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"Publish-Subscribe" Event

RAD C++ Event Model

 

 
One of the great new features of RadVC's "Open Architecture" is its use of a powerful and very flexible event model. In many ways, this model is far more superior than the traditional models used by MFC and ATL class libraries. However this new model does not replace the existing models, it merely extends them to a new level.
How Does it Work:
The model is based on a concept called "Publishing and Subscription", where the event "publisher" manages the events in a way that when an event occurs (created / raised / fired), it has the responsibility to notify (broadcast) it to the event subscriber (sink) that handles the event.
 
Features:
Here is a list of the main features of the RadVC' event architecture:

(1) Library Independence: The model is independent of any C++ class library like MFC or ATL. The event model used by MFC and ATL are tightly coupled and have two different ways to make the contract between the event source and the event sink. In RAD C++ Event model, the user now can use one unified approach to implement an event connection.

(2) Class Independence: The event model used by MFC and ATL only allows you to add events to classes that are derived from certain classes. For example, to add an event to a MFC class, the class must be derived from CCmdTarget or any of its derived class (e.g. CWnd). This is not the case in "RAD C++ Event" model, the class that implements the event source and the event sink can be derived from any class.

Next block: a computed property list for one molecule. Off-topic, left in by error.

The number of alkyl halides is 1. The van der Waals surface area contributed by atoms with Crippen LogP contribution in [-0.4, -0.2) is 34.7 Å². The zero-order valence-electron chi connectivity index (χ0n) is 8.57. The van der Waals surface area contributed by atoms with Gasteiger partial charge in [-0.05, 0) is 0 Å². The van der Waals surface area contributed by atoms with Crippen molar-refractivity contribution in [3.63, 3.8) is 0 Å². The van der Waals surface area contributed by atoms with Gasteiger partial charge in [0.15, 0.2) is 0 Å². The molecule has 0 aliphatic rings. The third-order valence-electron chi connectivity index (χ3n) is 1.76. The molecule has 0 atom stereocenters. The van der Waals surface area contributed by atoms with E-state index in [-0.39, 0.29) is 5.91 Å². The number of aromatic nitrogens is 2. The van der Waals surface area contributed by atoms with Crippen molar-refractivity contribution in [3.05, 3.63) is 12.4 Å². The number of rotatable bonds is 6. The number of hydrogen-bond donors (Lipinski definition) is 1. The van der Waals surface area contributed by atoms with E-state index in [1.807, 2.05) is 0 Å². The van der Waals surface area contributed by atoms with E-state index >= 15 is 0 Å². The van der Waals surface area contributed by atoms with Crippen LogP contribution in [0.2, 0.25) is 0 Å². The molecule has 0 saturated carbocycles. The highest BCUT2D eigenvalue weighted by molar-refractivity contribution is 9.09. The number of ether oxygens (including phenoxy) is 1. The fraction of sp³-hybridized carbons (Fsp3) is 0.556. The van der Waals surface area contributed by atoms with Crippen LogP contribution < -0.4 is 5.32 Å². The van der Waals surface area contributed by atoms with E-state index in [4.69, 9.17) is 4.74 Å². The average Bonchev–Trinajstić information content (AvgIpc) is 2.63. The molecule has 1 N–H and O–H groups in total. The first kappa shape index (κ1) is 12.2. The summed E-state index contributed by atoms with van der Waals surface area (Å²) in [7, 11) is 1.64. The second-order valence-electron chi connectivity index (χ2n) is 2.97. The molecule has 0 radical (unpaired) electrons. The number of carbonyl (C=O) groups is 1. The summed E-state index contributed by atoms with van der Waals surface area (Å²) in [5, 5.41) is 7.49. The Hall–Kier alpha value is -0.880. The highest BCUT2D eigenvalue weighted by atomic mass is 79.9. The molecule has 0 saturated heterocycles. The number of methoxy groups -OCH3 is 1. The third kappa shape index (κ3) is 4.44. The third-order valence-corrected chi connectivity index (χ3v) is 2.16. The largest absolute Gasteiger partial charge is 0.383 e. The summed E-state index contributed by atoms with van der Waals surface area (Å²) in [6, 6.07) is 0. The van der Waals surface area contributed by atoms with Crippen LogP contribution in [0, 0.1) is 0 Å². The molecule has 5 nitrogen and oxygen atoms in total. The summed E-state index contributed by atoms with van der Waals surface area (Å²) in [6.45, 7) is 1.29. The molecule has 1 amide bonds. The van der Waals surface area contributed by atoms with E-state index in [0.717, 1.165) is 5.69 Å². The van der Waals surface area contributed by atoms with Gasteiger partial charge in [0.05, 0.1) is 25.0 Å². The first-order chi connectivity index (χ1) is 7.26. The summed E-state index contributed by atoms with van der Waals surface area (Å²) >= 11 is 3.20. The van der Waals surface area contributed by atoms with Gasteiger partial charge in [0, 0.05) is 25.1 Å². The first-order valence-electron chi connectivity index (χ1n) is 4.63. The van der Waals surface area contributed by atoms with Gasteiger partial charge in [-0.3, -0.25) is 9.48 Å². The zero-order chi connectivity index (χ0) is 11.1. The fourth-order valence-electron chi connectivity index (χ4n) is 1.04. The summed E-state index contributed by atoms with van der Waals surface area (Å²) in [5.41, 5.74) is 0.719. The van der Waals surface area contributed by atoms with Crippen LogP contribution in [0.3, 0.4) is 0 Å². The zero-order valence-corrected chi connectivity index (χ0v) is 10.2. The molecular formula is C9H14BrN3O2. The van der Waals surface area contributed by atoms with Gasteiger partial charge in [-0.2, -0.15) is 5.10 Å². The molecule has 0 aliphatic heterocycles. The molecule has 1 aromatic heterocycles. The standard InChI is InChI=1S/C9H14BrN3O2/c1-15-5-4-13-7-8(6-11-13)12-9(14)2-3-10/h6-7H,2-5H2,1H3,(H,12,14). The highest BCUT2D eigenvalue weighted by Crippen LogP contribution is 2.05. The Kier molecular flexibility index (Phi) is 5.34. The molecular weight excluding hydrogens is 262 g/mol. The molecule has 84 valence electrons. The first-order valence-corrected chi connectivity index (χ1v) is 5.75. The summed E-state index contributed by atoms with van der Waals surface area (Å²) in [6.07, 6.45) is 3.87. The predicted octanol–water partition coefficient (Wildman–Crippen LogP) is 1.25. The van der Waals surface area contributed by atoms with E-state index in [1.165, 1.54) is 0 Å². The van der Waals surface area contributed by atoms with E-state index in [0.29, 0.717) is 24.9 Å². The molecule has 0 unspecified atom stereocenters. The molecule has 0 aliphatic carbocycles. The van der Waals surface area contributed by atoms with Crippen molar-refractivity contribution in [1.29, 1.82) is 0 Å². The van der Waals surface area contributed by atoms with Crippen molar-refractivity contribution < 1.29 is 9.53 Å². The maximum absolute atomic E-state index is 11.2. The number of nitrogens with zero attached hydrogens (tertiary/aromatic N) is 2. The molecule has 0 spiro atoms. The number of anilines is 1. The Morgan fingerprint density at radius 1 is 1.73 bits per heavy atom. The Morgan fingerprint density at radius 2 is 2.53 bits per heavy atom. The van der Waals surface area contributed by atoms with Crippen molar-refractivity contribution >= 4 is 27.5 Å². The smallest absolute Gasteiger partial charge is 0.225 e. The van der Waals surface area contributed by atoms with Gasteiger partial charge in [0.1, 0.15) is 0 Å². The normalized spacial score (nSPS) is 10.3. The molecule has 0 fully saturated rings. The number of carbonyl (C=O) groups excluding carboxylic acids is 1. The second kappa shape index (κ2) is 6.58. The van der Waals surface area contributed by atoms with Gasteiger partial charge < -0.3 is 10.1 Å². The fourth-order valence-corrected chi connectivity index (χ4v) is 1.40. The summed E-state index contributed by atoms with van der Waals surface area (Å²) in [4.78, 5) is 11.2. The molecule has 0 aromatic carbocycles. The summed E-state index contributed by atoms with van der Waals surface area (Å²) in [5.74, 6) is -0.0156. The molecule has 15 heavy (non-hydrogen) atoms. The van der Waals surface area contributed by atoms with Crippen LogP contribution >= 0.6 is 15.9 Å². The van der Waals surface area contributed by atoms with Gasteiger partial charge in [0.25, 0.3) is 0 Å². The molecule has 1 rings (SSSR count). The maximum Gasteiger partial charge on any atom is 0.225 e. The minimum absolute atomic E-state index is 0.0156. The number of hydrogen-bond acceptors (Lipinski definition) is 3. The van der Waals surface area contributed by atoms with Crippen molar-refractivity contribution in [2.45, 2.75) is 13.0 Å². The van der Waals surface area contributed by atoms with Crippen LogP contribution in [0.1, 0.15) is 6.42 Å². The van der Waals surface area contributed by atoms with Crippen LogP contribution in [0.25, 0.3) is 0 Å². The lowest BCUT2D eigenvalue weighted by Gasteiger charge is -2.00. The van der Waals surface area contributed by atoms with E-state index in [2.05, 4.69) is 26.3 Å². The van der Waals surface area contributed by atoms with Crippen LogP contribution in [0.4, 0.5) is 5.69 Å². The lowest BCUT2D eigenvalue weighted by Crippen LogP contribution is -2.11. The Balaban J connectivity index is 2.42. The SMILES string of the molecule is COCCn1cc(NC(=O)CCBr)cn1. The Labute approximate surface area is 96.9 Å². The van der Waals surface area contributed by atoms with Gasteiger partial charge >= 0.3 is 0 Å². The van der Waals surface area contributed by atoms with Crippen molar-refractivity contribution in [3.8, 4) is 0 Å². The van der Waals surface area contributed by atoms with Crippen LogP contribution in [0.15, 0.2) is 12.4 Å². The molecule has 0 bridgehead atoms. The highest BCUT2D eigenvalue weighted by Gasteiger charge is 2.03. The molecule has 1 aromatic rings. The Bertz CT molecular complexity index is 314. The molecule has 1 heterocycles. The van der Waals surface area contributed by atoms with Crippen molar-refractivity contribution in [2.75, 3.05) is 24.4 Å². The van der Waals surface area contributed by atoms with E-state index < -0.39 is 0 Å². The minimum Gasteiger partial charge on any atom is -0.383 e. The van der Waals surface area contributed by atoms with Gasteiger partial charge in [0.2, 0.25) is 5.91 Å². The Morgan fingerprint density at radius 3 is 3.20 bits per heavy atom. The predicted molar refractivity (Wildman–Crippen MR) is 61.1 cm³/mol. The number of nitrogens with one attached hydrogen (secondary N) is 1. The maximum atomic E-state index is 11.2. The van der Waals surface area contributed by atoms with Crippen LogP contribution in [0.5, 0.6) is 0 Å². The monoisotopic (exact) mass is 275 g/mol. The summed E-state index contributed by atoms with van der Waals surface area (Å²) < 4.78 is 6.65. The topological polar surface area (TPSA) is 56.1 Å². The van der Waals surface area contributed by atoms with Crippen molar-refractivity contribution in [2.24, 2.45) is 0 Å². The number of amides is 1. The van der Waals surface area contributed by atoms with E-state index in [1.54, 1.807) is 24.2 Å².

(3) Dynamic:  In "RAD C++ Event" model, the link between the event source and the event sink can be added any time during program execution. Also, if a sink becomes redundant at a certain time during the execution, then that sink can be easily detached from the event source.

(4) Multiple Sink: In "RAD C++ Event" model, several event sinks can be connected to an event source simultaneously, both in design and runtime. Thus when the event source (publisher) raises (or publishes) and event that event notification is broadcast simultaneously to the all event sinks that are connected to the event source.

How to Use:
Please read the tutorial in "Spice up your C++ Control with a Touch of RAD", where we show you how to manually create a RAD C++ control in Visual C++ (without RadVC).
 
You can also read Part 6: Adding an Event to the New Control to find how an event can be added automatically to a RAD C++ control in RadVC environment and Part 9: Testing the Modified Control to know how an event sink can be added to the client module.
 

 

 

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This page was last updated on November 21, 2005
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